How often you replace your roof depends on the type of roof you currently have. This is because the quality of a roof varies by roof type. And anytime quality—or lack thereof—might be involved, there’s going to be a range. For instance, lower-quality roofs and roofs with exposure to severe weather need to be replaced at intervals of 10-15 years. High-quality roofs may not need to be replaced for 40-50 years.
Does My Roof Need to Be Replaced?
In all actuality, roofs need to be replaced so infrequently. It’s better to reframe the question “how often should I replace my roof?” to “does my roof need to be replaced?”
To help you answer this question, we encourage you to consider:
- Whether there are overt, highly visible signs of damage. Missing shakes, shingles or tiles, as well as cracked or damaged shakes, shingles, or tiles, are all highly visible signs of damage. These signs can be a great indicator that it is time to replace your roof. Call a roofing professional who can run an assessment on your roof to help you determine your best options for repairing or replacing your roof.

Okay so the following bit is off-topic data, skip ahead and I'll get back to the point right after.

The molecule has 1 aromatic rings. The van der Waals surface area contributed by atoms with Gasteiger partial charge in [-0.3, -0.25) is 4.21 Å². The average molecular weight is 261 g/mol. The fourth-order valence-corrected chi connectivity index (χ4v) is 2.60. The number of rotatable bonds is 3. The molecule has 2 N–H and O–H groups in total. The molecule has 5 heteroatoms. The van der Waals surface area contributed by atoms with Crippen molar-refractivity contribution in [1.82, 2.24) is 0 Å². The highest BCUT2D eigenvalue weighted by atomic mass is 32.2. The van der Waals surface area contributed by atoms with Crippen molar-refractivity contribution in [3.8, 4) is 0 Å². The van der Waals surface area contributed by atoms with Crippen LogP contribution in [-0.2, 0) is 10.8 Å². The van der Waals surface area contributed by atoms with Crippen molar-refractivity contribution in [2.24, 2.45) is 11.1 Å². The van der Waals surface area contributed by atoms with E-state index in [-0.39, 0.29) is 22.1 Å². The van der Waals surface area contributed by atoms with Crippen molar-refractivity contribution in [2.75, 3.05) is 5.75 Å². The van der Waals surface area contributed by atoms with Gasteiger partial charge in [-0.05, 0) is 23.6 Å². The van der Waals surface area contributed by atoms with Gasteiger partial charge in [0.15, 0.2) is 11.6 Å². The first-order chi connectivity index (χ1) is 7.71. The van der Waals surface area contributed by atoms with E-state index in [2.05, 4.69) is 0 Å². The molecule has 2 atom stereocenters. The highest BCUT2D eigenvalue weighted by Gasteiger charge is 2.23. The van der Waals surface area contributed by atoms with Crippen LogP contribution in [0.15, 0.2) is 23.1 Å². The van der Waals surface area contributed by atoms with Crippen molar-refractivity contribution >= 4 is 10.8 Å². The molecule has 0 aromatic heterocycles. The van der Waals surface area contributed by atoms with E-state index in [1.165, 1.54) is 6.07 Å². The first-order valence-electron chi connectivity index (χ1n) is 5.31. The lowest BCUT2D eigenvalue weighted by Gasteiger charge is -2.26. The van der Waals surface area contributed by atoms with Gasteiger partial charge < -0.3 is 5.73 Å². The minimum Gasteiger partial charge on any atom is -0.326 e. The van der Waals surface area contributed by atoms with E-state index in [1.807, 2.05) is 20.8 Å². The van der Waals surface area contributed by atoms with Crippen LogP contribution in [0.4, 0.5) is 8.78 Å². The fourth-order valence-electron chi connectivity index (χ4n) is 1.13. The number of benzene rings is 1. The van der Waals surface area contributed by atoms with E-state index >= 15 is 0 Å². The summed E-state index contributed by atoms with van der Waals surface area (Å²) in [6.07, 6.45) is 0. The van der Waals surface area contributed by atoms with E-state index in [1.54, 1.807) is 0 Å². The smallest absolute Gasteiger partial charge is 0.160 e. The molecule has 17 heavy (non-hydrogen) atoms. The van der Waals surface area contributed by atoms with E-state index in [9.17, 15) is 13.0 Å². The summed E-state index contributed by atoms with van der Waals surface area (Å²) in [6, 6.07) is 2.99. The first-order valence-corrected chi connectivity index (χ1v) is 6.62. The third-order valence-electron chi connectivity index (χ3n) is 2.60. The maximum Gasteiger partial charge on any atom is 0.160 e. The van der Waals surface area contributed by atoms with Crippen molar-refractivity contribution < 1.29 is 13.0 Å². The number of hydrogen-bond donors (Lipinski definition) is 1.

- Whether there are obvious signs of wear. Wear varies by material type. For composition or asphalt shingles, you’ll want to look for excessive granule loss. For a cedar roof, you want to look for thinning of the wood shake or crumbling, cracking shakes—shakes do wear down, often from incorrect maintenance and UV exposure. For tile, you want to look for a loss of the protective glaze and a softness of the tile (i.e., you can scrape the tile with your fingernail and get some of the material underneath your nail).
- How many existing layers are currently on the roof. Even when you have overt signs of damage or wear, you should first have a roofing contractor determine how many layers are currently on your roof. Knowing this will provide you with guidance on whether you have the option of adding a new roofing layer or whether you need to tear it down to the sheathing and start anew.
Replacing Roofs in the Pacific Northwest
When it comes to the Pacific Northwest and Oregon, specifically, you will need to consider past roof maintenance when determining how often to replace your roof. Here in Oregon, for instance, we have an abundance of moss on our roofs. If there’s excessively large amounts of moss on your roof, that’s a clear sign of poor maintenance. It is also a sign you may need to replace your roof at a much shorter-than-expected interval.
If you have questions about the state of your roof or the state of a roof on a house you are considering purchasing, call a knowledgeable roofing contractor who can help.